Of course free software licenses guarantee that the community will always have access to the source code, but a piece of software dies if it doesn’t have active developers and it is placed at the greatest risk if all its developers work for a single corporation. When a single corporation owns the copyright on all the code, the code can be relicensed and transformed into proprietary software at the drop of a hat. Nobody worries that software like the Linux kernel or Apache will ever be abandoned because it is developed by a diverse set programmers who work for many different entities. Most of the software whose inception predates the corporatization of free software in the late 90s continues to be developed by a diverse set which guarantees its continued development. When the copyright is held by many people as is the case of the Linux kernel or by a non-profit trust like the Free Software Foundation, the Apache Group, the Mozilla Foundation or Software in the Public Interest, there is little threat of the code being privatized.
The most venerable parts of the GNU/Linux system are copyrighted in such ways, but since the corporatization of free software in the late 90s, most new software has found its inception as part of a scrappy startup. The community celebrated the success of these startups, but companies like Ximian, SuSE, GlueCode, SleepyCat, XenSource, Zimbra, TrollTech, MySQL and Innotech did not stay small and independent for long. They have been snapped up and transformed into cogs in larger corporations which pursue a mixed strategy of both closed and open source development. Their commitment to the principals of open source, much less free software, are very questionable. Today many corporations have decided that open source is fundamental to their business and marketing plans. Conventional wisdom holds that sharing is the best game in town, yet the creative destruction of capitalism and the volatility of technology can turn today’s conventional wisdom into tomorrow’s folly.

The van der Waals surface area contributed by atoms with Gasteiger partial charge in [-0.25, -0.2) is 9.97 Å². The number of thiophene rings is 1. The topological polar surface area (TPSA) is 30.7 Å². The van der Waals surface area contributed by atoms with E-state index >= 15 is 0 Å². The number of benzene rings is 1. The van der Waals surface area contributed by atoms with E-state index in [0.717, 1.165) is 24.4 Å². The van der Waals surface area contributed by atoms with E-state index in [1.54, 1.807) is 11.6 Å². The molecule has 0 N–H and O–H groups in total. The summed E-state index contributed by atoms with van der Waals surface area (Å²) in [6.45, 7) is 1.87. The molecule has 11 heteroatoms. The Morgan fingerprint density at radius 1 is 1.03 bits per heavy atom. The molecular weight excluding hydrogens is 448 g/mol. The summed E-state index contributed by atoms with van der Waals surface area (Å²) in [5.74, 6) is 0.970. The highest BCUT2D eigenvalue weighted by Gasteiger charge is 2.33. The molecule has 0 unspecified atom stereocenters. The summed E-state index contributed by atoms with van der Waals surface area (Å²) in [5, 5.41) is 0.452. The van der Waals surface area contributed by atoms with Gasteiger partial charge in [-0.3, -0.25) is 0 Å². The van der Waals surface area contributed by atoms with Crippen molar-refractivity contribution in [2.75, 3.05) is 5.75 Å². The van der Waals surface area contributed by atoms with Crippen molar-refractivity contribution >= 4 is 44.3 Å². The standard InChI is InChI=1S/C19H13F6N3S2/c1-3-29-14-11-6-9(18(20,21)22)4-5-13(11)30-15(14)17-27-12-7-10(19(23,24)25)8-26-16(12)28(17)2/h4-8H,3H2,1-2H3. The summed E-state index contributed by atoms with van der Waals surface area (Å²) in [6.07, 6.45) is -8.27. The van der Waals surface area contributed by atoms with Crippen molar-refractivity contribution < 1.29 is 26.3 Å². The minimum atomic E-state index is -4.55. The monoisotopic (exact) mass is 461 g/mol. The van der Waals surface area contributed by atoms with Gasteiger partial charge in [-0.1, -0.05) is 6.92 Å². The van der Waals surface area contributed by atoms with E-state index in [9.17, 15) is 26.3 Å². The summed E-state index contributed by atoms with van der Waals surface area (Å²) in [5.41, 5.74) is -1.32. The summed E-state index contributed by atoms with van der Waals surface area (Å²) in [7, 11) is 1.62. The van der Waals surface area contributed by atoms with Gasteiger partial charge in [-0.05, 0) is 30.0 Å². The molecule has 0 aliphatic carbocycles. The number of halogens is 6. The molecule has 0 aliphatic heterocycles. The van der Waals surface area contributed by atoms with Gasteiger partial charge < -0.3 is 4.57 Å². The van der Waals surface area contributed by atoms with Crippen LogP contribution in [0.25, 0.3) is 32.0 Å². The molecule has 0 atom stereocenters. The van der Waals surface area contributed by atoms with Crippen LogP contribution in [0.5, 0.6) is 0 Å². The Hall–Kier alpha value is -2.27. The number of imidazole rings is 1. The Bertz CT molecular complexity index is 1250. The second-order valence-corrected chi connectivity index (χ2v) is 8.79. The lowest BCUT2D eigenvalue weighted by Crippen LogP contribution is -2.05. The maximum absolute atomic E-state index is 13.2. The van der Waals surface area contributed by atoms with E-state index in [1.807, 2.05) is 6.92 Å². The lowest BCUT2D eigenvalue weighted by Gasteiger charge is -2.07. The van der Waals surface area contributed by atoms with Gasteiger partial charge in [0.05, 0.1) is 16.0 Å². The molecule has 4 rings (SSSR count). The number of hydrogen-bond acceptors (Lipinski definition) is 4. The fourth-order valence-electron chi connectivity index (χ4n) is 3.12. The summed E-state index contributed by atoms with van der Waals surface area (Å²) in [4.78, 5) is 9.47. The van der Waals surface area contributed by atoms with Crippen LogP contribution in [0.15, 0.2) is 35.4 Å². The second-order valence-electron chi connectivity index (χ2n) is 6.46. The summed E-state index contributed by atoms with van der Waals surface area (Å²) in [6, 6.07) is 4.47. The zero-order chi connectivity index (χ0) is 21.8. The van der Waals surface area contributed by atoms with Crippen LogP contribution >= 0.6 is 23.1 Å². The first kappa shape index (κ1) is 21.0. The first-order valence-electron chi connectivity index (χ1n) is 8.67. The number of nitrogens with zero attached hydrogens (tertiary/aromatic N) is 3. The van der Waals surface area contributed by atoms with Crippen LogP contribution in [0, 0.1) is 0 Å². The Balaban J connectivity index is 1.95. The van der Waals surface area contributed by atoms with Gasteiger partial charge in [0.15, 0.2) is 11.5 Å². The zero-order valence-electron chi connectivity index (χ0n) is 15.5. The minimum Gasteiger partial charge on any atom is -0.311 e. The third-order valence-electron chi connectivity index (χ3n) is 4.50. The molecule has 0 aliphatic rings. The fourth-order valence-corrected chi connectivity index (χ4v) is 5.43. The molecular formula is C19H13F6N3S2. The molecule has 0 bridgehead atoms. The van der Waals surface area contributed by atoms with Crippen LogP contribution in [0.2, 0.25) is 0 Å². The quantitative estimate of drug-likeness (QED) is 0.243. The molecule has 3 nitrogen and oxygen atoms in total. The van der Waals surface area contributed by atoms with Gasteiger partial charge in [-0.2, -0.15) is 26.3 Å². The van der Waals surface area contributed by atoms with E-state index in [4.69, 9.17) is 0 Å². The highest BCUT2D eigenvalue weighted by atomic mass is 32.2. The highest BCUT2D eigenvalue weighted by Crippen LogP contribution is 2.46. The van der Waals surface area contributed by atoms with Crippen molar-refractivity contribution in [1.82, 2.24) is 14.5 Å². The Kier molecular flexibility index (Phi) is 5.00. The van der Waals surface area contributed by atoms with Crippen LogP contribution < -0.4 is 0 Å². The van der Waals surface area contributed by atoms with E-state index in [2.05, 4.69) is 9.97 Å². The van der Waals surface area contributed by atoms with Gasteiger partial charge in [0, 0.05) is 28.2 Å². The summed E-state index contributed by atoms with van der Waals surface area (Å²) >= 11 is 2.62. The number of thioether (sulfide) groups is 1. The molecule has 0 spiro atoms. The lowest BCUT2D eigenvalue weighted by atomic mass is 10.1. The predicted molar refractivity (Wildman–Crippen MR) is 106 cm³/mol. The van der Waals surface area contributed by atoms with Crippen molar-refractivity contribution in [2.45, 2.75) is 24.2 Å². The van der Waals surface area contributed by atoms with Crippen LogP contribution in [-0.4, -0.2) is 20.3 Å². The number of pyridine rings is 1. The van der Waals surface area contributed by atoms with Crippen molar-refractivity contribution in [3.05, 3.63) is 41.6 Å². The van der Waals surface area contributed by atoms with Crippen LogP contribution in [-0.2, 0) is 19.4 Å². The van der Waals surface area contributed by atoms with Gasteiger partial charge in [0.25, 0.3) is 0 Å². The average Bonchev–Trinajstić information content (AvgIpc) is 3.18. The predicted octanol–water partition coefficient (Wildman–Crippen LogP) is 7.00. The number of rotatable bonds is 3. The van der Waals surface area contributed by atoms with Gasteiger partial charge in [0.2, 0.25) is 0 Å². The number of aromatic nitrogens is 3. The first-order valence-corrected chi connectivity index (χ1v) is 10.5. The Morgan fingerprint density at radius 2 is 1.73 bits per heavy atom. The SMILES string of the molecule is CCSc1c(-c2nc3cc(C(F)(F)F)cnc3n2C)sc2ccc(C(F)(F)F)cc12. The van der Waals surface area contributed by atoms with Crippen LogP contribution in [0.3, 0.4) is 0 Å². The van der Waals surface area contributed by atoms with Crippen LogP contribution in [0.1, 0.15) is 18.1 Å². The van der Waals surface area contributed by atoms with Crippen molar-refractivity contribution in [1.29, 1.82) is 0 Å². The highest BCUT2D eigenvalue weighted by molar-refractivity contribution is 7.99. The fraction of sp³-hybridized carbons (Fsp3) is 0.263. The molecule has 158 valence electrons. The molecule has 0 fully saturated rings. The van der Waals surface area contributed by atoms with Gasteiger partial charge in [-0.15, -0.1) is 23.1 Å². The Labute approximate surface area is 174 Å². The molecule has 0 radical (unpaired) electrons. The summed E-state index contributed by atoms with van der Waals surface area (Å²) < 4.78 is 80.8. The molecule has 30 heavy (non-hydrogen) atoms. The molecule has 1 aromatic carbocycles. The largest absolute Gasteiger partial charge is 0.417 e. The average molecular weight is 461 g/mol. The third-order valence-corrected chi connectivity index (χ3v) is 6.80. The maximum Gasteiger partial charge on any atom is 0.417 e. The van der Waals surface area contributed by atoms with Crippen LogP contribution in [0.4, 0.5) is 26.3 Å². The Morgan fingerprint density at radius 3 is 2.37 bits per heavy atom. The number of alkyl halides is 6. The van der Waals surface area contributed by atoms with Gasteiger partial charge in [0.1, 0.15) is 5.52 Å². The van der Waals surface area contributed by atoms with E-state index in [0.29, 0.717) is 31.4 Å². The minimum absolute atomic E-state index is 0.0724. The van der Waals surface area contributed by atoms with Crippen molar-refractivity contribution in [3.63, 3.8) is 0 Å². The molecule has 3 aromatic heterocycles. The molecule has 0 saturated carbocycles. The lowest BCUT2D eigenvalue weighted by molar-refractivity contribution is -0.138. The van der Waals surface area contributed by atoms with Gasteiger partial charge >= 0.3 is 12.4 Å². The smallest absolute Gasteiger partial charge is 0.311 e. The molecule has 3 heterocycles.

Nonetheless, the community should not view the corporatization of their beloved technology as necessarily a bad thing. The industry’s heavy hitters have the financial muscle and marketing power to make open source software the de facto standard, as has already happened in servers and is likely to happen in the embedded space. Chip makers like Intel, AMD and Via now treat community requests for documentation and drivers very seriously due to the stable of companies now promoting GNU/Linux. The community was ignored or disparaged in the industry when it was just a rag-tag band of netizens, but no one is laughing at GNU/Linux now that many members of the community are now being paid by the likes of IBM, Novel, Red Hat and Oracle.
The goal of the GNU Project was to create a free operating system which allowed people to have a viable alternative to proprietary systems. It would have been possible to achieve this goal without corporate support as GNU/Linux in the mid-1990s aptly demonstrated, but it would have been a system almost impossible to use by an ordinary person, who wasn’t willing to shop for special hardware and spend hours configuring the system just to achieve basic functionality. The reason that GNU/Linux “just works” today is the fact that a number of companies like Intel are writing open source drivers for their hardware or releasing the technical documentation on their hardware as AMD does so the community can create decent drivers. There are still a few types of hardware such as wireless cards, webcams, fingerprint readers and flash memory readers which may not be supported, but for the most part GNU/Linux can be installed anywhere and it automagically works without having to resort to command line wizardry. The corporate payrolls are to thank for many of the recent advances. We can thank IBM for Ted T’so’s work on the Ext4 file system and Intel for the new USB 3 drivers and GEM graphics memory manager. If the long-standing joke among Linux aficionados about “world domination” ever comes to pass, it will be corporate backing which makes it happen.
These gifts from the corporate world, however, now subject free software to the vagaries and vicissitudes of large transnational corporations. The recent acquisition of SUN by Oracle underscores the risks inherent in dependence on large corporations. In many ways, SUN more than any other single corporation controlled the future of Free Software.